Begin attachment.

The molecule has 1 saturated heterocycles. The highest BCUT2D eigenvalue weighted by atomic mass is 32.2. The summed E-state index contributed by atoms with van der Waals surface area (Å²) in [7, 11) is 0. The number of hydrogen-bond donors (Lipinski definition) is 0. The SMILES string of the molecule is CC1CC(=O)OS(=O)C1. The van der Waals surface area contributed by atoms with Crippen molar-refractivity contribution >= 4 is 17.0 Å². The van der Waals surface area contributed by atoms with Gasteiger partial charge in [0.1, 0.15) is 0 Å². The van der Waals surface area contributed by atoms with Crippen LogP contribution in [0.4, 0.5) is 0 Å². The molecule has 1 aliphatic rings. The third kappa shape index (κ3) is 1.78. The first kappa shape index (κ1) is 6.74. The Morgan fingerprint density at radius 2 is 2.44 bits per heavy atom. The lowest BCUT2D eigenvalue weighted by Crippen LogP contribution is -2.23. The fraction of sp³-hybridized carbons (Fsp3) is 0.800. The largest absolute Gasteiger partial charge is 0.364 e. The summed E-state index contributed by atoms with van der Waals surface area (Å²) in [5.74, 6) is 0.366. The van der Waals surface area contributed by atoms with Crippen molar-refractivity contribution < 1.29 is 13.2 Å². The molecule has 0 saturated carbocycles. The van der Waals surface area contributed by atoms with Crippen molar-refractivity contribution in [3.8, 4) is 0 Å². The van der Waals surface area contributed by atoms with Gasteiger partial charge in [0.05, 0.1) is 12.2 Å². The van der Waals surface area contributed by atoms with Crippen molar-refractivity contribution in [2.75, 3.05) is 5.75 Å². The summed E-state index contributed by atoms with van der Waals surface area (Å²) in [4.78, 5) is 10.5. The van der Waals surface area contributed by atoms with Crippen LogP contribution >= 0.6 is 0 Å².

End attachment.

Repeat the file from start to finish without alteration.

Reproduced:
The molecule has 1 saturated heterocycles. The highest BCUT2D eigenvalue weighted by atomic mass is 32.2. The summed E-state index contributed by atoms with van der Waals surface area (Å²) in [7, 11) is 0. The number of hydrogen-bond donors (Lipinski definition) is 0. The SMILES string of the molecule is CC1CC(=O)OS(=O)C1. The van der Waals surface area contributed by atoms with Crippen molar-refractivity contribution >= 4 is 17.0 Å². The van der Waals surface area contributed by atoms with Gasteiger partial charge in [0.1, 0.15) is 0 Å². The van der Waals surface area contributed by atoms with Crippen LogP contribution in [0.4, 0.5) is 0 Å². The molecule has 1 aliphatic rings. The third kappa shape index (κ3) is 1.78. The first kappa shape index (κ1) is 6.74. The Morgan fingerprint density at radius 2 is 2.44 bits per heavy atom. The lowest BCUT2D eigenvalue weighted by Crippen LogP contribution is -2.23. The fraction of sp³-hybridized carbons (Fsp3) is 0.800. The largest absolute Gasteiger partial charge is 0.364 e. The summed E-state index contributed by atoms with van der Waals surface area (Å²) in [5.74, 6) is 0.366. The van der Waals surface area contributed by atoms with Crippen molar-refractivity contribution < 1.29 is 13.2 Å². The molecule has 0 saturated carbocycles. The van der Waals surface area contributed by atoms with Crippen molar-refractivity contribution in [3.8, 4) is 0 Å². The van der Waals surface area contributed by atoms with Gasteiger partial charge in [0.05, 0.1) is 12.2 Å². The van der Waals surface area contributed by atoms with Crippen molar-refractivity contribution in [2.75, 3.05) is 5.75 Å². The summed E-state index contributed by atoms with van der Waals surface area (Å²) in [4.78, 5) is 10.5. The van der Waals surface area contributed by atoms with Crippen LogP contribution >= 0.6 is 0 Å².